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Developing a framework for improving the decision-making of project management practitioners.

Polkinghorne, M. and Can Kurtuk, I., 2022. Developing a framework for improving the decision-making of project management practitioners. In: 40th EBES Conference - Eurasian Business and Economics Society, 6-8 July 2022, Istanbul.

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Projects are temporary concepts planned, designed, and developed to deliver a single, and often transformative, purpose against agreed constraints. Projects are therefore a means of introducing change, and project management is about the managing and monitoring of such projects to ensure that they are delivered efficiently in an agreed and optimal manner. Typically, parameters needing to be considered include a consideration of time, cost, quality, scope, risks and benefits. Furthermore, increasingly projects need to address their own sustainability both in terms of how they are delivered, and they must also consider what they deliver to ensure that it has appropriate longevity. Any decisions made by a project manager will often have an impact on some, or all, of these parameters. Decisions made may also impact upon the project’s deliverables (outputs, outcomes), and will often affect stakeholders. Because every project is unique, by their very nature projects are variable and unpredictable. As a result, important decisions will need to be made frequently, and these decisions need to be as optimal as possible to ensure that any negative consequences that do arise can be fully understood, minimised, and managed. This research considers how such decision-making is undertaken, and particularly what support a project manager must have to assist them to make the best decisions. The mono-method research in this study is based upon data collected during 2022 from project management practitioners operating in the UK with a particular focus upon the IT and construction sectors. Semi-structured interviews were undertaken to determine the thoughts and views of participants with regard to how decision-making is undertaken within the context of the projects which they manage, and take into account any influencing factors which apply. The role of formal education, practical experience, organisational knowledge retained from previous projects and the potential for impact upon project stakeholders are all considered. Analysis of the data collected was undertaken using the recursive abstraction process which identifies patterns and trends in the interview data. From this analysis, a framework has been developed which summarises the key findings, and which can be used by project management practitioners to help them to create a working environment in which better decision-making is possible. Whilst this study has been focussed upon project managers operating within the UK, the findings derived are equally applicable to other countries which operate with formalised project management processes.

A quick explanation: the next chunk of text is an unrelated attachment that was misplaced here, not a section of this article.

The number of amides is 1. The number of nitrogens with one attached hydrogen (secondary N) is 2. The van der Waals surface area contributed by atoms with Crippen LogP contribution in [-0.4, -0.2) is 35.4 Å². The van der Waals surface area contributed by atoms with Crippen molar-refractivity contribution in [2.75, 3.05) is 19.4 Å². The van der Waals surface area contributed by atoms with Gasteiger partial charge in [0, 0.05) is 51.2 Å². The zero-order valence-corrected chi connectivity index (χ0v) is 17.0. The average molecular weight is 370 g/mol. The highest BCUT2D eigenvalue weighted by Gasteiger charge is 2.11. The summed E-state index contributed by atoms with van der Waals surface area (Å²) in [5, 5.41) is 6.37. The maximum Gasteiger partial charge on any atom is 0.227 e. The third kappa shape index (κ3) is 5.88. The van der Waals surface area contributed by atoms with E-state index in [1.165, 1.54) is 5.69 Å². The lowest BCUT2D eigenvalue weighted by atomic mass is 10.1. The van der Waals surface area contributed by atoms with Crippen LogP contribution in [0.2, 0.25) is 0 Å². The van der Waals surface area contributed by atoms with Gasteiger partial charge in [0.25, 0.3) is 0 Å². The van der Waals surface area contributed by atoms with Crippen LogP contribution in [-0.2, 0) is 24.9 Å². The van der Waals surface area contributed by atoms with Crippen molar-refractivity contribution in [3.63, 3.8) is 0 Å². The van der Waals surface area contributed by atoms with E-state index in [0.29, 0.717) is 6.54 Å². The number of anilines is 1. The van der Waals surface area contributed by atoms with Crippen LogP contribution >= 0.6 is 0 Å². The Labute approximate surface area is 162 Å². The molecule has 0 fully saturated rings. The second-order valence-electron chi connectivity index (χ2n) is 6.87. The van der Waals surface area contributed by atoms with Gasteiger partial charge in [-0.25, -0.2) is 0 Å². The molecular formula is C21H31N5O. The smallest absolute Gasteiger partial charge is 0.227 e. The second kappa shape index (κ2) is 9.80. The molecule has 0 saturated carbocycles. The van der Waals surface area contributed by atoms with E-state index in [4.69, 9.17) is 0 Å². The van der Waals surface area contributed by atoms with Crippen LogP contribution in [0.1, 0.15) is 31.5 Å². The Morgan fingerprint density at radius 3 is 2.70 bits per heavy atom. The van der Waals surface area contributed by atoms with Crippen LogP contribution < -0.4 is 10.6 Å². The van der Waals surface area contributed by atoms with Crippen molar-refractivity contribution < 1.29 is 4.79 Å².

Item Type:Conference or Workshop Item (Paper)
Uncontrolled Keywords:Project Management; Decision-making
Group:University Executive Team
ID Code:37106
Deposited By: Symplectic RT2
Deposited On:28 Jun 2022 08:33
Last Modified:14 Sep 2022 14:39


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